By Can Altunkaynak
With denim overalls, 90s shirts and guys painting their nails, Lewis & Clark definitely has its own culture when it comes to fashion. But how is this fashion different compared to other parts of the States and the world? And how do freshmen adapt to it?
Abdulrahman Al Rayyis ’22, a student from Erbil, Iraq, noticed that one pattern in Portland’s sense of fashion is that it is relaxed.
“Back home people dress up more formally when they go to school,” Al Rayyis said. “Here, however, people can wear pajamas, sweatshirts. It is a difficult transition but I am getting used to it. It looks like people are more comfortable with the way they dress here. Whereas back home, it would be disrespectful to dress like this, both to yourself and to the people around you.”
As a matter of fact, many cultures also have certain ways of dressing as a part of a stricter etiquette. This makes it harder for some international and American students to adapt to LC’s way of dressing.
“For the fashion I would say the people on the West Coast and in Portland have a more individualistic and unique style,” Claire Mandelsohn ’22 said. “Whereas in Boston and on the East Coast people will wear whatever is popular.”
Many talk about the differences between both coasts on various fashion blogs and it is interesting to consider that some of Portland’s fashion could overlap with West Coast’s
broader sense of fashion. Thus, the styles at LC do not surprise every person to the same extent.
“I think that college in general, whether it is East Coast or on the West, is a place where people discover what they enjoy wearing, how they want to express themselves,” Mandelsohn said.
“I feel like I have not seen that many things that are really different than where I am from,” Brynne Anderson ’22 said. She is from Albuquerque, N.M. “I was more surprised that people had a similar sense of style on campus. I was more expecting it to be a wide range of styles.”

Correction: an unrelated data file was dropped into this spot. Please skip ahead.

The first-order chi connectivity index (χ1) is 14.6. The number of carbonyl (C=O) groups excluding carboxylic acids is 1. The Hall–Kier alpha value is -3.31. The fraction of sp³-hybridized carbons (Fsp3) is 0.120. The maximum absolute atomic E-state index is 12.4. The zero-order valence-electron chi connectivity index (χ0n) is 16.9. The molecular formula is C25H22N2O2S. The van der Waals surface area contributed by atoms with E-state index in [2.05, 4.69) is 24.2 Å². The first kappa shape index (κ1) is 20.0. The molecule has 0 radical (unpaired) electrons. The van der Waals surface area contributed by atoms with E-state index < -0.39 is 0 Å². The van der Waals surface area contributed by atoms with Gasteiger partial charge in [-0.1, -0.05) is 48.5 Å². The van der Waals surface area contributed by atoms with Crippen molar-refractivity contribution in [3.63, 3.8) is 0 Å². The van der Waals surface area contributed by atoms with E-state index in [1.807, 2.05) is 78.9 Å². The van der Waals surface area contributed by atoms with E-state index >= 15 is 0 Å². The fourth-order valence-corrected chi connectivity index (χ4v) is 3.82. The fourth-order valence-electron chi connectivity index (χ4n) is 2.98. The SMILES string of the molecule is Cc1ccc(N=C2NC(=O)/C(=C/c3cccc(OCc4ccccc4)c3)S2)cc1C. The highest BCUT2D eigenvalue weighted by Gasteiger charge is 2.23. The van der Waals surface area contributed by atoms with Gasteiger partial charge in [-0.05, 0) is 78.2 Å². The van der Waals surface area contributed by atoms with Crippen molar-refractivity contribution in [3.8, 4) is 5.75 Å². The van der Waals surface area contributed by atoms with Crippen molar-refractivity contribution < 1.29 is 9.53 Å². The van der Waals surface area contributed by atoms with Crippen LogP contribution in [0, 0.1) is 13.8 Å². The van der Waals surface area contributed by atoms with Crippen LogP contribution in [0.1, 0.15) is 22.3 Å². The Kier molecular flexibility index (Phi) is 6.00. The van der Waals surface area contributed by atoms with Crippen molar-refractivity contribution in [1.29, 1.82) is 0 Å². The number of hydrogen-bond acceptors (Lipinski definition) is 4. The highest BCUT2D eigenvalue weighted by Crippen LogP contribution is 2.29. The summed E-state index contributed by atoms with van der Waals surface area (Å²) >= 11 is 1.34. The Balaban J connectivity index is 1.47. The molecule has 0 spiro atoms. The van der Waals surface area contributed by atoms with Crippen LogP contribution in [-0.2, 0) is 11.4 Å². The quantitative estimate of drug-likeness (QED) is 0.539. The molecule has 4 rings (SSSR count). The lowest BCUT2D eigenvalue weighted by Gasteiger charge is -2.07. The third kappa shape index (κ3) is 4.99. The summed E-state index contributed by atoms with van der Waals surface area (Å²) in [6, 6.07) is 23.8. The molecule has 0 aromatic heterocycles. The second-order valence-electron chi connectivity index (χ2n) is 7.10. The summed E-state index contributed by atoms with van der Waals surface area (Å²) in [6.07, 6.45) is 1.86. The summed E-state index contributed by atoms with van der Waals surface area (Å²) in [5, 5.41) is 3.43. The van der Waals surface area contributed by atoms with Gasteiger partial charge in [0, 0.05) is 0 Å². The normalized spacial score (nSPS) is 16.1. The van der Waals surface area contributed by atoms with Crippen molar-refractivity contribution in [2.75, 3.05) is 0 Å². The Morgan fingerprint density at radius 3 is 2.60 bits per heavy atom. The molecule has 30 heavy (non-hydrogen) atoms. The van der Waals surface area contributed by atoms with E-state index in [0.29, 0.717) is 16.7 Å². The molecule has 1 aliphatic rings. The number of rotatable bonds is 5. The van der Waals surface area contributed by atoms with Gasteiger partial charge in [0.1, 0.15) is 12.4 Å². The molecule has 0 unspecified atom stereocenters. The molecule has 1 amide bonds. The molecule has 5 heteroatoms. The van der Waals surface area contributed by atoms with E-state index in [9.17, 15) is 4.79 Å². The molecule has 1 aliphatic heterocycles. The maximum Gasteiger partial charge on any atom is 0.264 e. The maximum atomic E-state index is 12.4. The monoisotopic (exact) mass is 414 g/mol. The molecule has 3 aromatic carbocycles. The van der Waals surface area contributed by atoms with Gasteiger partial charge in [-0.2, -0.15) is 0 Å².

The pattern seems to be correlated with geographical proximity. Similar sense of style amongst students might be related to isolation from the city on a college campus in which students create their own community. However, not everyone follows the general trends.
In Mandelsohn’s view, this explains why the way students are dressed might be different than the people in downtown Portland.
Lastly, financial resources
play an important role in fashion trends. If people do not have the means to buy clothes, it is hard to talk about fashion trends. Thus, it is easier to come by different styles and an overall understanding of fashion in Portland and at LC as people are comparatively well-off. Even if they were not, the thrift shop culture gives students the opportunity to be fashionable with spending little money on clothes.
Al Rayyis commented on this financial factor comparing Portland with the town he has studied for two years.
“I lived in a small town in New Mexico where people retired,” Al Rayyis said. “There, people were poorer and older and they did not really care about what they wore. Here people put more effort into the way they dress because it is a richer area and there are more younger people here.”
Indeed, Portland has a significant young population with different financial backgrounds. This is also true for the LC campus. Many students buy clothes and accessories from downtown shops, vintage shops, and thrift shops, further diversifying the fashion on campus. Some students adapt to Portland’s sense of fashion, others stick to their own and some create a mix between both.